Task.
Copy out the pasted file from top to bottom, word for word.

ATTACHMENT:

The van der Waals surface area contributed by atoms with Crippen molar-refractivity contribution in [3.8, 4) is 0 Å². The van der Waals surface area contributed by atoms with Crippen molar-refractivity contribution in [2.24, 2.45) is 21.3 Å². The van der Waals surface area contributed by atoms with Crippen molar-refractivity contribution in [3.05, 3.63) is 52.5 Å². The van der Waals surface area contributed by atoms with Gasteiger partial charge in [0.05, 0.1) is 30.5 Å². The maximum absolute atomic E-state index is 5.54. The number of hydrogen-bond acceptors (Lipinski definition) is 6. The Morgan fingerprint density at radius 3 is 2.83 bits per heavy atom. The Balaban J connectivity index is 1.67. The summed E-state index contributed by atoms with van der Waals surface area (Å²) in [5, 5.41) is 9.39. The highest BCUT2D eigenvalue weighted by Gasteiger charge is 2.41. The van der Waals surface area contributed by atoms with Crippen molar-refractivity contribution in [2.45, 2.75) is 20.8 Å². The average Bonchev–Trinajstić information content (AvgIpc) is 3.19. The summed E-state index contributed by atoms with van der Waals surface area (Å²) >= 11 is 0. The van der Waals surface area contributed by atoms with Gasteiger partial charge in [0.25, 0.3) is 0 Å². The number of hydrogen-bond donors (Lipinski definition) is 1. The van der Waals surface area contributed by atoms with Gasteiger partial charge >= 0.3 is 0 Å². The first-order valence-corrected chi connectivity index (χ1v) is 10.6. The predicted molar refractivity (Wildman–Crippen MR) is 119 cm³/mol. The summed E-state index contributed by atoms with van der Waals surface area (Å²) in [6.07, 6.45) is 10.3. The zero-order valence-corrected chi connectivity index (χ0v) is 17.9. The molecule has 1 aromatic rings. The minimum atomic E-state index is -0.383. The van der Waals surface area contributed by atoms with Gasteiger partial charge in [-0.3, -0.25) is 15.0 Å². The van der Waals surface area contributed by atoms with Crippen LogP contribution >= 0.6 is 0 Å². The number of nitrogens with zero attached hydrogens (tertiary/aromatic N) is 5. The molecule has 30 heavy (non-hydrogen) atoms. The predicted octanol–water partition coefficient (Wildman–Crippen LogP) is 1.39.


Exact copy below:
The van der Waals surface area contributed by atoms with Crippen molar-refractivity contribution in [3.8, 4) is 0 Å². The van der Waals surface area contributed by atoms with Crippen molar-refractivity contribution in [2.24, 2.45) is 21.3 Å². The van der Waals surface area contributed by atoms with Crippen molar-refractivity contribution in [3.05, 3.63) is 52.5 Å². The van der Waals surface area contributed by atoms with Gasteiger partial charge in [0.05, 0.1) is 30.5 Å². The maximum absolute atomic E-state index is 5.54. The number of hydrogen-bond acceptors (Lipinski definition) is 6. The Morgan fingerprint density at radius 3 is 2.83 bits per heavy atom. The Balaban J connectivity index is 1.67. The summed E-state index contributed by atoms with van der Waals surface area (Å²) in [5, 5.41) is 9.39. The highest BCUT2D eigenvalue weighted by Gasteiger charge is 2.41. The van der Waals surface area contributed by atoms with Crippen molar-refractivity contribution in [2.45, 2.75) is 20.8 Å². The average Bonchev–Trinajstić information content (AvgIpc) is 3.19. The summed E-state index contributed by atoms with van der Waals surface area (Å²) >= 11 is 0. The van der Waals surface area contributed by atoms with Gasteiger partial charge in [0.25, 0.3) is 0 Å². The number of hydrogen-bond donors (Lipinski definition) is 1. The van der Waals surface area contributed by atoms with Gasteiger partial charge >= 0.3 is 0 Å². The first-order valence-corrected chi connectivity index (χ1v) is 10.6. The predicted molar refractivity (Wildman–Crippen MR) is 119 cm³/mol. The summed E-state index contributed by atoms with van der Waals surface area (Å²) in [6.07, 6.45) is 10.3. The zero-order valence-corrected chi connectivity index (χ0v) is 17.9. The molecule has 1 aromatic rings. The minimum atomic E-state index is -0.383. The van der Waals surface area contributed by atoms with Gasteiger partial charge in [-0.3, -0.25) is 15.0 Å². The van der Waals surface area contributed by atoms with Crippen LogP contribution >= 0.6 is 0 Å². The number of nitrogens with zero attached hydrogens (tertiary/aromatic N) is 5. The molecule has 30 heavy (non-hydrogen) atoms. The predicted octanol–water partition coefficient (Wildman–Crippen LogP) is 1.39.